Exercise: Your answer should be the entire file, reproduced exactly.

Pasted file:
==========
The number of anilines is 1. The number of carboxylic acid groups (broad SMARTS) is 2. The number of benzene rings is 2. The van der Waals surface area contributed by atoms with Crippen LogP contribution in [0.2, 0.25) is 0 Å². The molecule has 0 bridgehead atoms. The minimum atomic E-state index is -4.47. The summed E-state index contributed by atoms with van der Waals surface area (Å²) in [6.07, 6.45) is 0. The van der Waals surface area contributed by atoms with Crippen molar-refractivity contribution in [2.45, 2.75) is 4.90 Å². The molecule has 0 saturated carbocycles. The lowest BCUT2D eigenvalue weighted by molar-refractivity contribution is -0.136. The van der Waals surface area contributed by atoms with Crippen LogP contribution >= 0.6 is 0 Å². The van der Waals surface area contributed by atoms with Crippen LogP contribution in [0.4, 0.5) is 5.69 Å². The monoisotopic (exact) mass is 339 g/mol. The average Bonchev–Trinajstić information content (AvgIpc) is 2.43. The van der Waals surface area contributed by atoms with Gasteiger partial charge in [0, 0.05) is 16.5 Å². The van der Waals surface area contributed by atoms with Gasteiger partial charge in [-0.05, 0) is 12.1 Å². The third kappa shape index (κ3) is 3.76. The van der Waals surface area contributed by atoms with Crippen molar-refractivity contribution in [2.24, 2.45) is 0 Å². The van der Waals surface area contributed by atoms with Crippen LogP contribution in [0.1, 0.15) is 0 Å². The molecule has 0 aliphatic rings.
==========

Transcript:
The number of anilines is 1. The number of carboxylic acid groups (broad SMARTS) is 2. The number of benzene rings is 2. The van der Waals surface area contributed by atoms with Crippen LogP contribution in [0.2, 0.25) is 0 Å². The molecule has 0 bridgehead atoms. The minimum atomic E-state index is -4.47. The summed E-state index contributed by atoms with van der Waals surface area (Å²) in [6.07, 6.45) is 0. The van der Waals surface area contributed by atoms with Crippen molar-refractivity contribution in [2.45, 2.75) is 4.90 Å². The molecule has 0 saturated carbocycles. The lowest BCUT2D eigenvalue weighted by molar-refractivity contribution is -0.136. The van der Waals surface area contributed by atoms with Crippen LogP contribution >= 0.6 is 0 Å². The van der Waals surface area contributed by atoms with Crippen LogP contribution in [0.4, 0.5) is 5.69 Å². The monoisotopic (exact) mass is 339 g/mol. The average Bonchev–Trinajstić information content (AvgIpc) is 2.43. The van der Waals surface area contributed by atoms with Gasteiger partial charge in [0, 0.05) is 16.5 Å². The van der Waals surface area contributed by atoms with Gasteiger partial charge in [-0.05, 0) is 12.1 Å². The third kappa shape index (κ3) is 3.76. The van der Waals surface area contributed by atoms with Crippen molar-refractivity contribution in [2.24, 2.45) is 0 Å². The van der Waals surface area contributed by atoms with Crippen LogP contribution in [0.1, 0.15) is 0 Å². The molecule has 0 aliphatic rings.